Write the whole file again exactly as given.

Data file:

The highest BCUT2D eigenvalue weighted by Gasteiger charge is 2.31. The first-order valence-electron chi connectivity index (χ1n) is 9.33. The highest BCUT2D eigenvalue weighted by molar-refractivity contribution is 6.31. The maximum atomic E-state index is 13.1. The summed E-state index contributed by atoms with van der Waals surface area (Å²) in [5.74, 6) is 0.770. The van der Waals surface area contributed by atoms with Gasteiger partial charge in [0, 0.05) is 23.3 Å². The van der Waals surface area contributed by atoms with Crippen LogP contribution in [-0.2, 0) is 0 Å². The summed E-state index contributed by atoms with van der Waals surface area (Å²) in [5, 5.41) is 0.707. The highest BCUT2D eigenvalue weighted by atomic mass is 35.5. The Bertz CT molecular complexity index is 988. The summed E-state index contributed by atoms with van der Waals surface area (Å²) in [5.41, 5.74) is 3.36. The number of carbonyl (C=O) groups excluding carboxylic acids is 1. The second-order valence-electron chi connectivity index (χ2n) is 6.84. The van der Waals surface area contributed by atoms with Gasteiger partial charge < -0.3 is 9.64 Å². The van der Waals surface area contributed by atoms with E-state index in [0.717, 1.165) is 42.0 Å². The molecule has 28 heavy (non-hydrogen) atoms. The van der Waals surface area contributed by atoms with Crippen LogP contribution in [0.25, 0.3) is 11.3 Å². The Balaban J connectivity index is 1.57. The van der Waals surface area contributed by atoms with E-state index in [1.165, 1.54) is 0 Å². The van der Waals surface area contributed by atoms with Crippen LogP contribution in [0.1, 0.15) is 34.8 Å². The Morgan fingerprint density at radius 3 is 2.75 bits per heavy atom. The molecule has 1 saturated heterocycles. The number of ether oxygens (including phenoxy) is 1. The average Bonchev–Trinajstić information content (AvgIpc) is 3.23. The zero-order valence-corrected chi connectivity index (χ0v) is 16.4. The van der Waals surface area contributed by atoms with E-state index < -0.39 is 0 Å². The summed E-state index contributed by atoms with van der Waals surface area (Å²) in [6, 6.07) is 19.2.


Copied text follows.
The highest BCUT2D eigenvalue weighted by Gasteiger charge is 2.31. The first-order valence-electron chi connectivity index (χ1n) is 9.33. The highest BCUT2D eigenvalue weighted by molar-refractivity contribution is 6.31. The maximum atomic E-state index is 13.1. The summed E-state index contributed by atoms with van der Waals surface area (Å²) in [5.74, 6) is 0.770. The van der Waals surface area contributed by atoms with Gasteiger partial charge in [0, 0.05) is 23.3 Å². The van der Waals surface area contributed by atoms with Crippen LogP contribution in [-0.2, 0) is 0 Å². The summed E-state index contributed by atoms with van der Waals surface area (Å²) in [5, 5.41) is 0.707. The highest BCUT2D eigenvalue weighted by atomic mass is 35.5. The Bertz CT molecular complexity index is 988. The summed E-state index contributed by atoms with van der Waals surface area (Å²) in [5.41, 5.74) is 3.36. The number of carbonyl (C=O) groups excluding carboxylic acids is 1. The second-order valence-electron chi connectivity index (χ2n) is 6.84. The van der Waals surface area contributed by atoms with Gasteiger partial charge < -0.3 is 9.64 Å². The van der Waals surface area contributed by atoms with E-state index in [0.717, 1.165) is 42.0 Å². The molecule has 28 heavy (non-hydrogen) atoms. The van der Waals surface area contributed by atoms with Crippen LogP contribution in [0.25, 0.3) is 11.3 Å². The Balaban J connectivity index is 1.57. The van der Waals surface area contributed by atoms with E-state index in [1.165, 1.54) is 0 Å². The van der Waals surface area contributed by atoms with Crippen LogP contribution in [0.1, 0.15) is 34.8 Å². The Morgan fingerprint density at radius 3 is 2.75 bits per heavy atom. The molecule has 1 saturated heterocycles. The number of ether oxygens (including phenoxy) is 1. The average Bonchev–Trinajstić information content (AvgIpc) is 3.23. The zero-order valence-corrected chi connectivity index (χ0v) is 16.4. The van der Waals surface area contributed by atoms with E-state index < -0.39 is 0 Å². The summed E-state index contributed by atoms with van der Waals surface area (Å²) in [6, 6.07) is 19.2.